- A bodhi tree at Bodh Gaya and did intense penance, after which he got Enlightenment (Nirvana) at the age of thirty-five. Since then he became known as the Buddha or ‘the Enlightened One’.
- He delivered his first sermon at Sarnath near Benares and for the next forty-five years he led the life of a preacher. He died at the age of eighty at Kusinagara.
- The most important disciples of Buddha were Sariputta, Moggallanna, Ananda, Kassapa and Upali.
Teachings of Buddha
- The Four Noble Truths of Buddha are
- The world is full of suffering.
- The cause of suffering is desire.
- If desires are get rid off, suffering can be removed.
- The Eightfold Path consists of right view, right resolve, right speech, right conduct, right livelihood, right effort, right mindfulness and right concentration.
- Buddha neither accepts god nor rejects the existence of God.
- He laid great emphasis on the law of karma.
- He argued that the condition of man in this life depends upon his own deeds.
- He taught that the soul does not exist.
- He emphasized Ahimsa.
- By his love for human beings and all living creatures, he endeared himself to all.
- He was a rationalist who tried to explain things in the light of reason and not on the basis of blind faith.
- Buddhism was more a social than religious revolution.
- It taught the code of practical ethics and laid down the principle of social equality.
Spread of Buddhism
- Buddha had two kinds of disciples – monks (bhikshus) and lay worshippers (upasikas).
- The monks were organized into the Sangha for the purpose of spreading his teachings.
- The membership was open to all persons, male or female and without any caste restrictions.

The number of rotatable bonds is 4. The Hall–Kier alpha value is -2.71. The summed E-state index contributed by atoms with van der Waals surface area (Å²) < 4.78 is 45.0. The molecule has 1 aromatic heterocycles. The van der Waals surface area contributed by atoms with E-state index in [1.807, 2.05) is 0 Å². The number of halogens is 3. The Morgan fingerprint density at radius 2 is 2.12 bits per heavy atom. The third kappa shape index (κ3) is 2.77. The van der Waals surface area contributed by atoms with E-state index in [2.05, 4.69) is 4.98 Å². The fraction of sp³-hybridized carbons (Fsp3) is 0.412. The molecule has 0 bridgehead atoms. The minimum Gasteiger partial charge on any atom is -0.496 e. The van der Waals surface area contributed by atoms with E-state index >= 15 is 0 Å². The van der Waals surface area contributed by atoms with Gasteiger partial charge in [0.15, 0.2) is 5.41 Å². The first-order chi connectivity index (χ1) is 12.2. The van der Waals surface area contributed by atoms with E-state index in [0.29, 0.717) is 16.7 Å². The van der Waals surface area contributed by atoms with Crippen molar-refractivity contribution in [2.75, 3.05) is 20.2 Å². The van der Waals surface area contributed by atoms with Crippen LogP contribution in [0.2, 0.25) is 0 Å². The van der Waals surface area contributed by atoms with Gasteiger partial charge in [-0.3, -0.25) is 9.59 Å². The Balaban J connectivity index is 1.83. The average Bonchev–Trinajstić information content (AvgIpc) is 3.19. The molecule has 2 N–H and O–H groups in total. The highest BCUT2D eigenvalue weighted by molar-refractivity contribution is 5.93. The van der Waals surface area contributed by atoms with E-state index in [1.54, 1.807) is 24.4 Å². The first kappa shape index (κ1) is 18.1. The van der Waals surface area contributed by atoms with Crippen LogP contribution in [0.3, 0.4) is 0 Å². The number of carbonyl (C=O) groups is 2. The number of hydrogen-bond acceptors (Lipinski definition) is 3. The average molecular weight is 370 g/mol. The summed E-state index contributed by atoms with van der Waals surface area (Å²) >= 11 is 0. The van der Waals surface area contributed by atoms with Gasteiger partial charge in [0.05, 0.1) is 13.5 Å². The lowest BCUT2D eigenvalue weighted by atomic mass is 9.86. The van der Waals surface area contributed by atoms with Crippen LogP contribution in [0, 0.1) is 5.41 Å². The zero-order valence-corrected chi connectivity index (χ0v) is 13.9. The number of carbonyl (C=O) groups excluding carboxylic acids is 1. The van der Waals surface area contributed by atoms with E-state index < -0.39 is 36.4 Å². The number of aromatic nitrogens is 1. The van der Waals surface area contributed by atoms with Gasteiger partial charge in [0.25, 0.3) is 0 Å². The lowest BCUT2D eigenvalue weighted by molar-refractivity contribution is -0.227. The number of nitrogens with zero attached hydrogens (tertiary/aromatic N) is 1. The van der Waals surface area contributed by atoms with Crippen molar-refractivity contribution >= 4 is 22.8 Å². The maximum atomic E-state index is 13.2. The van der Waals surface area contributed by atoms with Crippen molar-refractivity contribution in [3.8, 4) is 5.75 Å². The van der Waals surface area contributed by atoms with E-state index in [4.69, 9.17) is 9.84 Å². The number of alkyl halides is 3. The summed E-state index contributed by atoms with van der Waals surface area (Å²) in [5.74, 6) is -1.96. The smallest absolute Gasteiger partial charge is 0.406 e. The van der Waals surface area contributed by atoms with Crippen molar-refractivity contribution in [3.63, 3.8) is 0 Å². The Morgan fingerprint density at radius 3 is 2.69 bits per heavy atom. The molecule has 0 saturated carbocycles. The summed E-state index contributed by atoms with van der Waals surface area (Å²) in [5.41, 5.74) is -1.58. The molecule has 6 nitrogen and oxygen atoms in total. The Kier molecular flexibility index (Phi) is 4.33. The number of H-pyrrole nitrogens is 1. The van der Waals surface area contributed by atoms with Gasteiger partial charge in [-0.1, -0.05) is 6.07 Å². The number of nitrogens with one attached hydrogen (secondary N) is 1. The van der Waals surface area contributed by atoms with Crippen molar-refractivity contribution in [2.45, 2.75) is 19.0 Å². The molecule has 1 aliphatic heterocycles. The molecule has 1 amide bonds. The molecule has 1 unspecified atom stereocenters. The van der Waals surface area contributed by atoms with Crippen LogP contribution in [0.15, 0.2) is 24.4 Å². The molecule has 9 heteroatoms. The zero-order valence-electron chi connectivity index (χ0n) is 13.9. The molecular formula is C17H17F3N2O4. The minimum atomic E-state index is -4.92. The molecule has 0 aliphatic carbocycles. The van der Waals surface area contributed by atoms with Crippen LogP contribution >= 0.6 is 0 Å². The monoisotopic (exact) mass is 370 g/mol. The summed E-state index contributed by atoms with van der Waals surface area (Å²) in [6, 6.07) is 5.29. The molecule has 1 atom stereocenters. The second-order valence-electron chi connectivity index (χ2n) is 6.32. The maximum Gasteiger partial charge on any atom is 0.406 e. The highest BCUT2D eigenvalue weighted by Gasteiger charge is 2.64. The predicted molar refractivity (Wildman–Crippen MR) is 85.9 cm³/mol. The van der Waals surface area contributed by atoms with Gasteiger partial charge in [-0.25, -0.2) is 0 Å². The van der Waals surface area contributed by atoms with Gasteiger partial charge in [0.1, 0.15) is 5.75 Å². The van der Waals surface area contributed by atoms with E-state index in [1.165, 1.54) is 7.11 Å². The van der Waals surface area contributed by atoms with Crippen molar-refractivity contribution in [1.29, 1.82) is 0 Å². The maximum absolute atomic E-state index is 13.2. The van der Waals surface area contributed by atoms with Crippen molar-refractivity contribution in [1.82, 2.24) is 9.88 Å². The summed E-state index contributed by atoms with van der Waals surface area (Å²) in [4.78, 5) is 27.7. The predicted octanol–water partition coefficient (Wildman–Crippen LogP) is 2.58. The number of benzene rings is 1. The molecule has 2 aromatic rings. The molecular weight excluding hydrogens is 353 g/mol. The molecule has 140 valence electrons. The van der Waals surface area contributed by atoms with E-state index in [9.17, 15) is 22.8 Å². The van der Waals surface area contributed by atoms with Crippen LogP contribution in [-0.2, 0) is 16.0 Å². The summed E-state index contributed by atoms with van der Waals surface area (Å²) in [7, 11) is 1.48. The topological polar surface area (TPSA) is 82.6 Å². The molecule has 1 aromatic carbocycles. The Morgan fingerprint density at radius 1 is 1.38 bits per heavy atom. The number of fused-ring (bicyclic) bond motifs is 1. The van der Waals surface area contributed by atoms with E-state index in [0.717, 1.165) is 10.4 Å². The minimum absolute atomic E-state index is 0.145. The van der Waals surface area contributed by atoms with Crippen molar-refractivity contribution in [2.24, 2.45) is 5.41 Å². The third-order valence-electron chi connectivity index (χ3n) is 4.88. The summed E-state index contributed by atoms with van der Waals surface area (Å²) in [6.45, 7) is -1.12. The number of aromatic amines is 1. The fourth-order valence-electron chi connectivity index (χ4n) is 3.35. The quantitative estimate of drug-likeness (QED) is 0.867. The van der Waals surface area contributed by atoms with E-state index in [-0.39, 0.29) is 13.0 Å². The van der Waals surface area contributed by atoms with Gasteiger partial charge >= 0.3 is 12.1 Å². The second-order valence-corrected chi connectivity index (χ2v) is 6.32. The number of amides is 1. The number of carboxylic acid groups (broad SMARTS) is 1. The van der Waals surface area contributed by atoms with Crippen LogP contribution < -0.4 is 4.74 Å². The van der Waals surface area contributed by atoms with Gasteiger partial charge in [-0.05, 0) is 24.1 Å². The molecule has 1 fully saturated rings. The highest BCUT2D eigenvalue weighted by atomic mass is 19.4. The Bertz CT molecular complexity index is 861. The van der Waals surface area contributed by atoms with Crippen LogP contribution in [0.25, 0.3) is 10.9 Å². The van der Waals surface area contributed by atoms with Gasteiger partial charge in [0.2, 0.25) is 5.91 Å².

- There was a special code for nuns restricting their residence and movement.
- Sariputta, Moggallana and Ananda were some of the famous monks.
- The Sangha was governed on democratic lines and was empowered to enforce discipline among its members.
- Owing to the organised efforts made by the Sangha, Buddhism made rapid progress in North India even during Buddha’s lifetime.
- Magadha, Kosala, Kausambi and several republican states of North India embraced this religion.
- Asoka also embraced spread Buddhism into West Asia and Ceylon.
- The first Buddhist Council was held at Rajagraha under the chairmanship of Mahakasapa immediately after the death of Buddha.
- Its purpose was to maintain the purity of the teachings of the Buddha.
- The second Buddhist Council was convened at Vaisali around 383 B.C.
- The third Buddhist Council was held at Pataliputra under the patronage of Ashoka. Moggaliputta Tissa presided over it.
- The final version of Tripitakas was completed in this council.
- The fourth Buddhist Council was convened in Kashmir by Kanishka under the chairmanship of Vasumitra. Asvagosha participated in this council. The new school of Buddhism called Mahayana Buddhism came into existence during this council.
- The Buddhism preached by the Buddha and propagated by Ashoka was known as Hinayana.
- They are known as the Tripitakas. namely the Sutta, the Vinaya and the Abhidhamma Pitakas.
- They are written in the Pali language.
|Buddist Council||Place of Meeting||Presided over by|
|Third||Pataliputra||Moggaliputta (patronage of Ashoka)|
Causes for the Decline of Buddhism in India
- The revival of Brahmanism and the rise of Bhagavatism led to the fall of popularity of Buddhism.
- The use of Pali, the language of the masses as the language of Buddhism was given up from the 1st century A.D. The Buddhists began to adopt Sanskrit the language of the elite.
- After the birth of Mahayana Buddhism, the practice of idol worship and making offerings led to the deterioration of moral standards.
- The attack of the Huns in 5thand 6th centuries and the Turkish invaders in the 12th century destroyed the monasteries.
Contribution of Buddhism to Indian Culture
- Buddhism has made a remarkable contribution to the development of Indian culture.
- The concept of ahimsa was its chief contribution.
- It became one of the cherished values of our nation.
- Its contribution to the art and architecture of India was notable.
- The stupas at Sanchi, Bharhut and Gaya are wonderful pieces of architecture.
- Buddhism takes credit for the chaityas and viharas in different parts of India.
- It promoted education through residential universities like those at
- The language of Pali and other local languages developed through the teachings of Buddhism.
- It had also promoted the spread of Indian culture to other parts of Asia.